Le Cubisme, the new show on cubism at the Pompidou Center in Paris, is breathtaking. It has most of the best things from this very short period in art. Cube by cone by cylinder, so to speak, we learn cubism’s rules. We see why the movement lasted for such a brief time. It started in 1907 amid fanfare and disdain–both frenzied—and collapsed around 1914 when the First World War started. Cubism’s goals were so precise and simple, it exhausted itself. It’s a big show, of about 300 objects. The curators seem to love cubism so much that they overlooked how quickly the fireworks ended.
That said, cubism opened endless doors to artists. It shattered “the window on the world,” replacing fake parroting of reality with a new truth, one that penetrated surfaces and kept faith with the materials used to make art.
There’s much to see, and I fear it might get lost amid the ongoing political demonstrations in Paris and the show about Pablo Picasso’s blue and rose periods at the Musee d’Orsay, which offers more conventionally beautiful work. The two shows, mounted coincidentally at the same time, are really partners. The Orsay show and themes lead directly to cubism.
For Western art, cubism was a bolt of lightning: quick, widely observed, and deeply felt. Who could doubt Georges Braque’s Grand Nude from 1907 was new and radical? Or was it insane? Was cubism a marketing hoax? What was it?
It was a new language of seeing. Braque’s Violin and Pitcher from 1910 is one of many stars of the show and a fully realized cubist painting. The artist conveyed the objects through multiple perspectives. It’s less sensual than analytical. He fragmented the forms into moving, geometric parts suggesting volume, line, and weight. He condenses what he sees into a form-driven essence, eliminating narrative, symbolism, and color that evokes emotion.
People are treated no differently than coffee pots. Picasso’s Portrait of Gertrude Stein (1905-1906) gives us a subject who is, however fragmented, still recognizable. By 1910, Picasso has microscopically diced and parsed art dealer Daniel-Henry Kahnweiler to the point that he is something altogether above and beyond a mere mortal. It’s intensely cerebral. It drains everything from the subject—blood, lust, history, romance, ambition, pomp, anger—to reach a core structure.
It’s a gorgeous thing. Though painted in calm, cool grays, browns, and greens, it’s intense. It’s not inhuman. The surface is rich and painterly. I thought of a sumptuous X-ray. One of the catalogue’s great merits is its attention to Kahnweiler as more muse than marketer, though as cubism’s salesman, he was cunning and adept.
There are many subplots, which the show impressively explores cubism, because it was a different way of describing the subject, invited new inspirations, among them African, primitive, and archaic art. Cubism, anti-historicist as it is, had a history in the work of Cezanne, who Picasso called “the father of us all.” It heralded a revolution in materials. Cubism asked, “what is art made from?” The answer, “canvas and paint,” meant forgetting illusionistic depth and phony special effects using color. The image became flat as a blueprint, the paint treated as a viscous material not to be disguised. Collage joined the mainstream. Cubism was an urban phenomenon, since in an age of speed and in city life, we tend to see things in fragments. Everything, especially people, could be reduced to a sign. Once dispelling color as an emotive distraction, artists who considered themselves avant-garde cubists soon brought it back.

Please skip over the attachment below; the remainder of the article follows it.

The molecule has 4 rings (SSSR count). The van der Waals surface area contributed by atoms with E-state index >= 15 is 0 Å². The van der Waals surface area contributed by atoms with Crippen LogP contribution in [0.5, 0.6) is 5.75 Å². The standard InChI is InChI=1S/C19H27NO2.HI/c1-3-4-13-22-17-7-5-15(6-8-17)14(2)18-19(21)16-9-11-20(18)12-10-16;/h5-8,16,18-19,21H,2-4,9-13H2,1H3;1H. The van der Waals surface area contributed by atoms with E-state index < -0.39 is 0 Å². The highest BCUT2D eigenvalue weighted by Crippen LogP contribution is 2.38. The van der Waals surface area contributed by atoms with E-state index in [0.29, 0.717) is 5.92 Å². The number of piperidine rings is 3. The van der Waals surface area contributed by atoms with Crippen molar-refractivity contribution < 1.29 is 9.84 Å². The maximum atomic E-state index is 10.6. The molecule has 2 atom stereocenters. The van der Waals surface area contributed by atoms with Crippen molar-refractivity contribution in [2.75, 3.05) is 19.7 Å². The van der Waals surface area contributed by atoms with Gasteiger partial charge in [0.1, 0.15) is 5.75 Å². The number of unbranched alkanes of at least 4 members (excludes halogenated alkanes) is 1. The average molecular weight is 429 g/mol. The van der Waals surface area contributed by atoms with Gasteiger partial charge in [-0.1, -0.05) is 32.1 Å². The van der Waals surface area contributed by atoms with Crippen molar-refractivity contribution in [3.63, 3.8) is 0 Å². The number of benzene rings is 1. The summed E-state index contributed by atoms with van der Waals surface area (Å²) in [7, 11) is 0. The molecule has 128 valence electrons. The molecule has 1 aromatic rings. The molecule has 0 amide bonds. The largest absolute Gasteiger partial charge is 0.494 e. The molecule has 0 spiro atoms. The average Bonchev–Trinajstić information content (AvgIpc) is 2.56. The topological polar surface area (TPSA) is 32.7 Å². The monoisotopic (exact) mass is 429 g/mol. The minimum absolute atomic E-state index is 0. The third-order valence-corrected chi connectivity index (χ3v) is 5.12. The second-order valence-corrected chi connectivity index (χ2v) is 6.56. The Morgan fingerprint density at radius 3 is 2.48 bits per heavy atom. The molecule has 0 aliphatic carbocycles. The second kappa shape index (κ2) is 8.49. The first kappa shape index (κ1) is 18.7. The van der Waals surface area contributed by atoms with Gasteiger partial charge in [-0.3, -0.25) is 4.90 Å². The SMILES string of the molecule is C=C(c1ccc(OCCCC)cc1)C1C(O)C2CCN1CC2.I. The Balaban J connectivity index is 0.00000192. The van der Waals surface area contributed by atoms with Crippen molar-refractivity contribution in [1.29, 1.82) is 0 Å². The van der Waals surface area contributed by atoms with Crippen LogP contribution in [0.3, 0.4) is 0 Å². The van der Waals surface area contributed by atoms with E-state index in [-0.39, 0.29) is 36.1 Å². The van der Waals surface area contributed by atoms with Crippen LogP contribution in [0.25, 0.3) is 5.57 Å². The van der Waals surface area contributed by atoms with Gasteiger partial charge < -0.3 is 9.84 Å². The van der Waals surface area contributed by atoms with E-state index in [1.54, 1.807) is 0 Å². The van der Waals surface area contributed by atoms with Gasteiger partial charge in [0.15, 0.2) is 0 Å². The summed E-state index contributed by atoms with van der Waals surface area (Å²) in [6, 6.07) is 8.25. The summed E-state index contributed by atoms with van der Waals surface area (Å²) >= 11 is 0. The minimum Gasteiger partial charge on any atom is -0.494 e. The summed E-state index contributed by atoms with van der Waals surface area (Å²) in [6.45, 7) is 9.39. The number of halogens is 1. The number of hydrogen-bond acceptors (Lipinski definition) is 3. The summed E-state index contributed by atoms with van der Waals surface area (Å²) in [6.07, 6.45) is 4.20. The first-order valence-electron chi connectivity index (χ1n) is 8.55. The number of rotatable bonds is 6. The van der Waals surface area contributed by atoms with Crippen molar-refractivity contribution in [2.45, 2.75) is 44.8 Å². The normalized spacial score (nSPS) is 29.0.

What started as a rigorous experiment—to see how far the artist and his materials could go toward essentialism—became a movement with many acolytes and then a decorative style and finally a much-degraded tip of the hat toward a geometric look. There’s plenty of early work by Fernand Leger, Robert Delaunay, and Juan Gris. Very quickly, there were cubist salons. Sculpture and collage used the basic cubist vocabulary of forms. Does the show make too much of art that is derivative, “cubist” in name only? Possibly. It’s still a pleasure to watch Picasso’s and Braque’s work became a magnet for so many talented young artists.
The start of the war in 1914 scattered the movement. Kahnweiler, a German, was declared an enemy alien. Artists became soldiers, and some died. Taste became more conservative in the wake of upheaval. Yet, cubism put primitive art, reduction, simplification, and geometry at the forefront of an artist’s priorities. The show ends not with Picasso and Braque, who went in their own directions, all marked by bumps in the road. It ends with Marcel Duchamp, Henri Matisse, and Piet Mondrian. What they did with the cubist moment was the future.
Le Cubisme is on view at the Pompidou Center in Paris to February 25.